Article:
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Rosh Hashanah traditions PDF Print E-mail
By Ida Bochner Brown   
Friday, 31 August 2012 16:41
Family’s brisket recipe is a keeper
Family’s brisket recipe is a keeper

 

HOPCATONG, N.J. – I grew up in the Elmwood area of Providence, which had a large Jewish population. Temple Beth Israel, a Conservative synagogue,  stood in the middle of the residential area on Niagara Street. The synagogue was within two blocks of our house, and I recall walking there for services, Hebrew school, Sunday school and the other activities we attended. Back in the late 1950s and early 1960s, no one worried about walking through the neighborhood at any time of day or night.

My late mother Celia was very active in the synagogue and served as its Sisterhood president. Friends often stopped in to our home to visit, and visitors were even more frequent during the High Holidays.

For several days before Rosh Hashanah, Mom would prepare a feast that would be laid out buffet style for all who stopped by to enjoy. Our home was a resting place during the break between services. People would come by to eat and rest before returning for afternoon services. Our front door was like a restaurant’s revolving door. Food was plentiful and fortunately never ran out!

The Rosh Hashanah evening meal, however, was the best! Matzah ball soup, kasha varnishkes, sweet and sour meatballs, stuffing, brisket with roasted carrots and potatoes and fresh challah.  My dad Sam would take the credit for the brisket’s being cooked to perfection! The sauce was mouth-watering and the brisket was perfectly sliced to serve on a platter.

Family and friends squeezed into the dining room to participate in our celebration of the New Year.

Although my mother died in 1989, we celebrated the High Holidays each year with my father until hs death in 2001. Sometimes he came to visit us in New Jersey, and other times we visited Rhode Island; regardless of the venue, the meal was always the same.

I am pleased to say my husband Tom and I prepare and serve the same the meal each and every New Year! We invite friends to join us, and we continue to “squeeze in” and celebrate with the same customs that began so many years ago on Atlantic Avenue.  Although we look forward to the entire meal, the brisket is the highlight that will always remind us of my parents.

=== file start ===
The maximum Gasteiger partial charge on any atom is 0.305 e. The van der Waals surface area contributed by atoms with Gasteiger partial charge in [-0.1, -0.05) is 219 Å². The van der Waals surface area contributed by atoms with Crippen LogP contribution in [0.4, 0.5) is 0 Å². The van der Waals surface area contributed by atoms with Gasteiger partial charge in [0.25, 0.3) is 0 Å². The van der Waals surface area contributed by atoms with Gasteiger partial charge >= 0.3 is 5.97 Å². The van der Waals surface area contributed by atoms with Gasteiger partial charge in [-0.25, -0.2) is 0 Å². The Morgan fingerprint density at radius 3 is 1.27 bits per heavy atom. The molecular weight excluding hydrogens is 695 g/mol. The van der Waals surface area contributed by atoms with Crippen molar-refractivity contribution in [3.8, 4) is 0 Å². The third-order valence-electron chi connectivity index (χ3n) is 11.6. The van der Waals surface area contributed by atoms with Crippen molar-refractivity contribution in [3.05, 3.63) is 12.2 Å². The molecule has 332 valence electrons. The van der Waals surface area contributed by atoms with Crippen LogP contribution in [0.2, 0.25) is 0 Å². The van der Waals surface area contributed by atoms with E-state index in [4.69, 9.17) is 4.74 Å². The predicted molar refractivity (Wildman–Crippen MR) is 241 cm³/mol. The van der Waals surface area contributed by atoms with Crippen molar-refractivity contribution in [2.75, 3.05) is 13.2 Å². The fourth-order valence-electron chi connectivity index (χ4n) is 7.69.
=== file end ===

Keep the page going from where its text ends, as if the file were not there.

As the New Year approaches, we hold all the family members who have left us close in our hearts. When we light our candles of remembrance, we treasure their memory. We know they are all smiling down on us and inscribing us in the book of life!

I am sharing my family’s recipe for brisket with the readers of The Jewish Voice & Herald! May it make your New Year sweet and your celebration with family and friends a treasured event.

 

Holiday brisket

Ingredients

2  cans (14-ounce can) of JELLIED cranberry sauce

2 packages onion soup mix

4-5 pound whole brisket

3-4 pounds potatoes

2 pounds carrots

Salt and pepper

Garlic powder

Onion powder

Lawry’s seasoning salt

Method

Preheat oven to 350 degrees.

Empty both cans of cranberry sauce into large bowl.  Mash the sauce with a fork until it has a jellylike consistency.

Add 2 packages of onion soup mix, and mix thoroughly.

Add both 14-ounce cans of cold water and blend well.

Set this mixture aside.

Wash the brisket and pat dry.

Season both sides of the brisket with seasonings – salt, pepper, garlic powder, onion powder and Lawry’s seasoning salt.

Put the brisket in a large baking pan that is deep enough to contain the gravy.

Wash and peel the potatoes and cut them into large chunks.

Wash and peel the carrots and cut them into 2-inch chunks.

Scatter the vegetables around the sides of the brisket in the baking pan.

Pour most of the cranberry sauce mixture atop the brisket – to give the brisket a delicious flavor  – and pour the rest of it onto the vegetables.

Tightly cover the pan with aluminum foil so no steam will escape during the cooking process.

Put pan in preheated oven and let brisket mixture cook for 4 or 4-and-1/2 hours. DO NOT OPEN oven or touch the pan during the first 4 hours.

Then check to see if the brisket is fork tender. If not, cook for another 30 minutes.

Remove from oven and put the meat on a carving board. Allow it to cool for 10 – 15 minutes before cutting.

Slice the brisket against – not with – the grain and place slices on a platter.

Place the roast vegetables in a bowl with some gravy or directly on the platter with the brisket.

Fill a gravy boat with extra gravy, as your guests will definitely want extra to pour on their brisket.

L’Shanah Tovah!

IDA BOCHNER BROWN, formerly a resident of Providence, now lives in Hopatcong, N.J. Contact her at This e-mail address is being protected from spambots. You need JavaScript enabled to view it .

 

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